S&P Global Market Intelligence offer our top picks of banking news stories and more published throughout the week.
* A group of around 60 international investors sued Danske Bank A/S over the Danish lender's alleged ties to a money-laundering scheme, Reuters reported. The investors are seeking 1.5 billion Danish kroner in damages.
* The Austrian Supreme Administrative Court annulled a €2.7 million fine imposed on Raiffeisen Bank International AG by the country's market regulator over poor money-laundering prevention methods.
* A U.S. district judge denied Türkiye Halk Bankası AŞ's request to halt a federal prosecution accusing the Turkish bank of assisting Iran in dodging economic sanctions imposed by the U.S.
* Commerzbank AG is set to take full control of unit comdirect bank AG after striking a deal to buy shares in the digital lender from U.K.-based institutional investor Petrus Advisers LLP and increase its stake to more than 90%.
* The European Bank for Reconstruction and Development sold its entire 10% stake in Borsa İstanbul AS to the Turkish sovereign wealth fund, Bloomberg News reported.
* Banca Monte dei Paschi di Siena SpA disposed of a portfolio of nonperforming loans to fellow Italian bank illimity Bank SpA for approximately €1.6 billion and finalized two other transactions for a total of €200 million.
* Nordea Bank Abp completed the sale of its 39% stake in Danish mortgage broker LR Realkredit A/S to Nykredit A/S unit Nykredit Realkredit A/S, after obtaining customary regulatory approvals for the deal.
* Iceland's central bank and Financial Supervisory Authority have merged.
* Cembra Money Bank AG has alerted Swiss financial market supervisory authority Finma about inconsistencies in some of its documentation to clients uncovered by an internal investigation, Inside Paradeplatz reported. The regulator is due to investigate the matter, with the probe possibly costing Cembra around CHF10 million.
* An asset quality review of the Kazakh banking system showed that participating lenders would need 450 billion tenge in additional Tier 1 capital to cover risks, Kapital.kz reported.
* Banks with Russian capital demonstrated the worst results during the recent stress tests carried out by the National Bank of Ukraine due to the gradual phasing out of their activities in the country, lack of quality assets and insufficient revenues from core businesses, the regulator said.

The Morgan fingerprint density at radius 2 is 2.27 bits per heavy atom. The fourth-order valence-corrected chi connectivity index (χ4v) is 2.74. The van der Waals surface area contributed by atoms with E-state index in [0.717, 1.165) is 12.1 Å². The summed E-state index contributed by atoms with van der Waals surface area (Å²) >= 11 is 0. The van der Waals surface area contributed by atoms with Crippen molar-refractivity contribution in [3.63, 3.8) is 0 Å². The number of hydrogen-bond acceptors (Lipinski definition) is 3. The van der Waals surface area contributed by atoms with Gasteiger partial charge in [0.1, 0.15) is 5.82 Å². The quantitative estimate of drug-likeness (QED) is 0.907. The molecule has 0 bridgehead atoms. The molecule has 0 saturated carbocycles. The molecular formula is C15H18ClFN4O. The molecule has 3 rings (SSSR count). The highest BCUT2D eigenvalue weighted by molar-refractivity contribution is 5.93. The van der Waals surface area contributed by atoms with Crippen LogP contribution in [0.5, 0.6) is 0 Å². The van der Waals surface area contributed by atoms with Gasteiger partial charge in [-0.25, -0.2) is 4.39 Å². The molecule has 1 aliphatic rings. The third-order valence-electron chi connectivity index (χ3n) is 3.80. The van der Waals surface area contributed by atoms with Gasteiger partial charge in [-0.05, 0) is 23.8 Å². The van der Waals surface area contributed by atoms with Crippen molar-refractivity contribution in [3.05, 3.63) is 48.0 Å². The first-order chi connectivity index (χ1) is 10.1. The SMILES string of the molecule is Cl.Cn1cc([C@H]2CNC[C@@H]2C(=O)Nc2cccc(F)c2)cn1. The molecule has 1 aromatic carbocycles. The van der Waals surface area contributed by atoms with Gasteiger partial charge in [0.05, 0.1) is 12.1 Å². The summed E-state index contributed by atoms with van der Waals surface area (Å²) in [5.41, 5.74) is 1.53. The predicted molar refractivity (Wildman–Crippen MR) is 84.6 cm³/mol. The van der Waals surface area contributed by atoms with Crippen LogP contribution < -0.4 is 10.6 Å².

In other news
* HSBC Holdings PLC was forced to close some branches and ATMs in Hong Kong on Jan. 2 after being drawn into the fallout of continuing anti-government protests, Reuters reported.
* The Italian Treasury made a request to the European Commission to delay until early 2020 the presentation of its plan to sell the government's 68% stake in Monte dei Paschi, Reuters reported. The Treasury was originally due to present the plan by the end of 2019.
* Polish banks may be required to pay around 3.1 billion zlotys in contributions to the country's bank guarantee fund in 2020, an increase of 12% year over year, PAP reported, citing the head of the fund, Mirosław Panek.
* Italian market regulator Consob said the country's depositor protection fund now owns 80% of Banca Carige SpA after funding most of the lender's €700 million capital increase, Reuters reported.
* British digital lender Monzo Bank Ltd. has been in talks with investors to raise funds ranging between £50 million and £100 million, sources told The Mail on Sunday.
Now featured on S&P Global Market Intelligence:
Britain's biggest banks use their muscle to challenge fintech rivals: Some of Britain's largest banks have launched digital-only services to rival upstart fintechs, complete with garish bank cards and obscure names — but on the back of a treasure trove of real customer data.
For capital break on 'green' investments, climate risk assessment is crucial: As regulators consider potentially easing prudential rules for environmentally friendly investing, a sticking point is how to assess climate risks on banks' balance sheets, experts say.
Scandinavia's mobile payment success stories face up to rival tech giants: Three bank-owned mobile payment applications that have helped Scandinavian banks withstand pressure from emergent financial technology companies now face intensifying competition from tech giants' digital wallets.